“No it really wasn’t hard,” Arians said during a recent appearance on the “Eye Test For Two” podcast (h/t to JoeBucsFan.com). “[Winning a championship is] great, but succession was really, really big for me. It didn’t happen in Arizona. It meant the world to me to make sure 34 families had jobs beyond February. The Super Bowl wasn’t guaranteed, there’s nothing guaranteed, but now our guys have 5-year contracts. Todd’s got a 5-year deal and all the assistant coaches are set for the future.
“I was probably done anyway, so why not do it now? I know a lot of people think the Hall of Fame is the end-all, be-all and if it happens, that would be the most unbelievable thing to be able to wear a gold jacket. But this meant more to me personally.”
When Arians stepped away from his gig, it was assumed that the move was influenced by Tom Brady‘s decision to renege on his retirement and return for the 2022 campaign. Both sides have said that wasn’t the case, and Arians even said he would have reconsidered had he known Brady’s intentions before making his own decision. Passing on the job to Bowles seemed like a natural move, especially with offensive coordinator Byron Leftwich still around to direct the offense.
With Arians no longer roaming the sideline, the long-time coach has transitioned into more of an advisory role. When Arians stepped down, his new role was described as “Senior Football Consultant.” The former coach indicated that he’ll still be interacting with both the coaches and the players, and he’ll naturally be able to take on a lesser role when it comes to game day:
“It’s a ‘What do you think?’ job,” Arians said. “Everybody asks me what do I think and they know they’re getting a brutally honest answer, whether it be [owner] JoelGlazer, [general manaher] JasonLicht, Todd Bowles or Byron Leftwich. It’s been fun going to practice, watching and learning some more, watching us change, looking at the new guys. Man, that draft class is going to be a home run. Looking forward to getting to camp.
“That’s the beauty of my job. I get to be in the locker room, get to be around the coaches every day and still have a big hand in the draft. The relationships were always the biggest thing for me. Building a new team, watching the new guys come in. Now, Sundays might be different sitting upstairs. I might be able to still holler loud enough to cuss out the refs from up there.”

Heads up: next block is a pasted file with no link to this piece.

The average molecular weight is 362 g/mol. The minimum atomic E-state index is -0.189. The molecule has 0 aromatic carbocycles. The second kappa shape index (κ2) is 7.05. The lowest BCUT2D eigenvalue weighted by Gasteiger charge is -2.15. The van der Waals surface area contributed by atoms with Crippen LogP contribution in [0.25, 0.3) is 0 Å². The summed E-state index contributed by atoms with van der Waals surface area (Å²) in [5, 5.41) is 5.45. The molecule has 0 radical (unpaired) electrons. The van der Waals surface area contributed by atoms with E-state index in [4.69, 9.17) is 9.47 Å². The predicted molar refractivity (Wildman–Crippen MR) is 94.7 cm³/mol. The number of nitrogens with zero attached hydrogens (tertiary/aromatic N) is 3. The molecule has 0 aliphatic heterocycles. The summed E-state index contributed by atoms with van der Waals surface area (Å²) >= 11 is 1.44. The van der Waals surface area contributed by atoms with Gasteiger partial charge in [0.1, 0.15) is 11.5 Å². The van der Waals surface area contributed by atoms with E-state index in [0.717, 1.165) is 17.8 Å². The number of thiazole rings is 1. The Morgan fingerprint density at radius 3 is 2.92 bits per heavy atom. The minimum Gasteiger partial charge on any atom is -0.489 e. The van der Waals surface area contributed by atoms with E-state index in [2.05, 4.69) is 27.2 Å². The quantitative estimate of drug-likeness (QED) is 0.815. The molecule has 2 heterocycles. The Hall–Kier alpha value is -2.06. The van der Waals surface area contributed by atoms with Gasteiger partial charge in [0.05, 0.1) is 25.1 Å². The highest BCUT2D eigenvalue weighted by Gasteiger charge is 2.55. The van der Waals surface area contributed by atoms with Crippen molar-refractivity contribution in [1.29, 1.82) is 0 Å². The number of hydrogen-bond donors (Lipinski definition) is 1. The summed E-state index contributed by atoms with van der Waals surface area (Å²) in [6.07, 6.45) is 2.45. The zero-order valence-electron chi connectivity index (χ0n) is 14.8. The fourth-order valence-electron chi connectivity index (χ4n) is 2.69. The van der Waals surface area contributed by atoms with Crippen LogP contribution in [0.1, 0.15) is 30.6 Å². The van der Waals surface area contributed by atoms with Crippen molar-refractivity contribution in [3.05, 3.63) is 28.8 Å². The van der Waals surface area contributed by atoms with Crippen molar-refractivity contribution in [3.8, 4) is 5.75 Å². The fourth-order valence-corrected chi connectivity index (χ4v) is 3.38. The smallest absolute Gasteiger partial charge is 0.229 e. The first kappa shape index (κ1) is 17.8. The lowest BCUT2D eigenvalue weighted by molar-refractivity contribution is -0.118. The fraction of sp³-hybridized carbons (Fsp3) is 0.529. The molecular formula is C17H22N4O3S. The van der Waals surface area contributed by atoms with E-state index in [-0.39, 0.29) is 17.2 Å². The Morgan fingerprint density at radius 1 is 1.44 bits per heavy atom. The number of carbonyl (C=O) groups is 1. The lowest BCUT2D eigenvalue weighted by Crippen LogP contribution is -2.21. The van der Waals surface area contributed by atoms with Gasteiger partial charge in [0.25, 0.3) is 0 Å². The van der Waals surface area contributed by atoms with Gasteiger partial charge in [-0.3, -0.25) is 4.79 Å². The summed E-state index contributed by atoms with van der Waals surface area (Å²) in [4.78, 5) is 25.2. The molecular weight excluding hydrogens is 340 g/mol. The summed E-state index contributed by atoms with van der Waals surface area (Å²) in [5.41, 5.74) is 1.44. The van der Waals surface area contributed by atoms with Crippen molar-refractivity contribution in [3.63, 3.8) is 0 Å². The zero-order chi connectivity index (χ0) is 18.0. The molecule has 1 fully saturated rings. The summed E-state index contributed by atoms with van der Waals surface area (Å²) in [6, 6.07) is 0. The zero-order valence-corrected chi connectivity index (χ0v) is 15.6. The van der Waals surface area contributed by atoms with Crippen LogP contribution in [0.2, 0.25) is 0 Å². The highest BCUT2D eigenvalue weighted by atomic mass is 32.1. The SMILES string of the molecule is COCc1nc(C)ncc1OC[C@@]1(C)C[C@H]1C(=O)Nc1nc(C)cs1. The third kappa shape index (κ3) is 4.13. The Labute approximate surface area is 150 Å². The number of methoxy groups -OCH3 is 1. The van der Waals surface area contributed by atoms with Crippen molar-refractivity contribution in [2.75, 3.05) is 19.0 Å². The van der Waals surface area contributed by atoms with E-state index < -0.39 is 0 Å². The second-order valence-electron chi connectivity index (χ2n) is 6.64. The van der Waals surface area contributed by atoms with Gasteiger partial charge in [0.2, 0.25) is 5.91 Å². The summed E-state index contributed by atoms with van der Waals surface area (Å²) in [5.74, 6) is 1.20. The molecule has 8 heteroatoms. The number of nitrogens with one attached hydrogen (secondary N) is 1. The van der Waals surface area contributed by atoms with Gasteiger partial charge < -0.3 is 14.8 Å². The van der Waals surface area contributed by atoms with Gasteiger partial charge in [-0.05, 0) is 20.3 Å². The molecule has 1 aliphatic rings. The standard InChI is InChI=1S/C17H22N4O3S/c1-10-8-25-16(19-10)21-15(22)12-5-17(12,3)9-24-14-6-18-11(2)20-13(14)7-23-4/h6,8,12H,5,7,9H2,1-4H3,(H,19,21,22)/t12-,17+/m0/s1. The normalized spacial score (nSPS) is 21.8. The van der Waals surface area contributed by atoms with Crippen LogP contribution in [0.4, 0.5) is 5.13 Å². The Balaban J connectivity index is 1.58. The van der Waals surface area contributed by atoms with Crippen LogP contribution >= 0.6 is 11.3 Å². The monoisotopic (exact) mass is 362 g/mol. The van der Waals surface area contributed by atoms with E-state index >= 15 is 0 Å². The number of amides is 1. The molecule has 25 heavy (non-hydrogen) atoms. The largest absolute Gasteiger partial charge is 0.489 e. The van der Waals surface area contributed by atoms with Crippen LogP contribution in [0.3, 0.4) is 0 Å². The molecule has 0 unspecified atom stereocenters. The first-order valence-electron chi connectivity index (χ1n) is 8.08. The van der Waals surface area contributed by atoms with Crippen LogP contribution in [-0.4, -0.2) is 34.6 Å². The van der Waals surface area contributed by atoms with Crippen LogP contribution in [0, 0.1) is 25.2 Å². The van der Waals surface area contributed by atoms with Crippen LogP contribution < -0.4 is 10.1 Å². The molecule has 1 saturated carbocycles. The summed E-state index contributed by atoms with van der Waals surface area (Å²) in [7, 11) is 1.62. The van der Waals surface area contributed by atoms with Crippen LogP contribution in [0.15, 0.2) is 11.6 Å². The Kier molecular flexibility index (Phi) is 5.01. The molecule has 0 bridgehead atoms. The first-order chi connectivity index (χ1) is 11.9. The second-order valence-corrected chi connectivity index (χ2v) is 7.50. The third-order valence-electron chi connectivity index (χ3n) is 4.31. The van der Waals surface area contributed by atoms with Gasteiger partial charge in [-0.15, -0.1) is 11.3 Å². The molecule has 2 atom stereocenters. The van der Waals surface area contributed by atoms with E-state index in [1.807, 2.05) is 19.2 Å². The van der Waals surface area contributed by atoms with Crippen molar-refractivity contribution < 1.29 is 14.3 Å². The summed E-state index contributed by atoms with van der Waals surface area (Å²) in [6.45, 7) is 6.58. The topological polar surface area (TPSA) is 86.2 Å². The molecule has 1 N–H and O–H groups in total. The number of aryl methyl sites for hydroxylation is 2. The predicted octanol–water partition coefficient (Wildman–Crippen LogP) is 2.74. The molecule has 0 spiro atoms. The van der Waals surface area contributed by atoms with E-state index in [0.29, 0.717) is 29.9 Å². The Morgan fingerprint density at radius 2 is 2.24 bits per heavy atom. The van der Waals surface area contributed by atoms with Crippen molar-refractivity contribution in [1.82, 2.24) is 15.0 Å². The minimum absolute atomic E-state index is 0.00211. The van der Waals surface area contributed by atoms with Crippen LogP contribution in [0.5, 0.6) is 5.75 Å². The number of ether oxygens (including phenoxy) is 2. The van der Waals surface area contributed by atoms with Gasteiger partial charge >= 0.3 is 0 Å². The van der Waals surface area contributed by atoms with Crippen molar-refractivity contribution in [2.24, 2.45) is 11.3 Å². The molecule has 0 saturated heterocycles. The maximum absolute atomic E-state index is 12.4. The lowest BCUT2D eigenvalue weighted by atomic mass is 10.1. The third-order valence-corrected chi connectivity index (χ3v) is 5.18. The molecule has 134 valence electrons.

Since he’ll no longer be responsible for devising a game plan, Arians will have more of an opportunity to contribute to team building. One of his more pressing issues will be figuring out how to proceed following tight end Rob Gronkowski‘s decision to retire. Fortunately, Arians doesn’t sound too worried about the team’s depth at the position.
“It’s a step back, that’s for sure,” Arians said. “[H]e’s a Hall of Fame player. But I really like the room right now. I love the young kids we’ve got in there and Cam Brate’s a good veteran player that Tom really trusts. Now, he’s not Gronk. That size and what he brings as a blocker and receiver I think is unmatched. You don’t replace that guy, but we also have Codey McElroy … I think it’s time for him to break out as a receiver.”
Linked to a possible Buccaneers agreement ahead of training camp, Rob Gronkowski had said another retirement was a true consideration. The future Hall of Fame tight end is following through on that, telling NFL reporter Jordan Schultz he is retiring after 11 seasons (Twitter link). Gronkowski subsequently announced his decision (via Instagram).
Gronkowski, 33, played a key role on the past two Bucs teams, re-emerging from a 2019 retirement to join Tom Brady in relocating to Tampa. His exit will leave the Bucs shorthanded at tight end. O.J. Howard joined the Bills in March. Gronk, who secured a spot on the NFL’s 100th Anniversary team before his Bucs stint began, will leave the game as one of his era’s defining players.
“I will now be going back into my retirement home, walking away from football again with my head held high knowing I gave it everything I had, good or bad, every time I stepped out on the field,” Gronkowski said. “The friendships and relationships I have made will last forever, and I appreciate every single one of my teammates and coaches for giving everything they had as well.
“From retirement, back to football and winning another championship and now back to chilling out, thank you to all.”
The Bucs learned of Gronk’s decision last week, Rick Stroud of the Tampa Bay Times tweets. This transaction will lead to a $5MM 2022 dead-money charge. Gronkowski has resumed his career after this sort of announcement before, and his agent, Drew Rosenhaus, said he would not be surprised if his client answered a call from Brady to return during the season (Twitter link via ESPN.com’s Adam Schefter). For now, however, Gronk retirement No. 2 is upon us.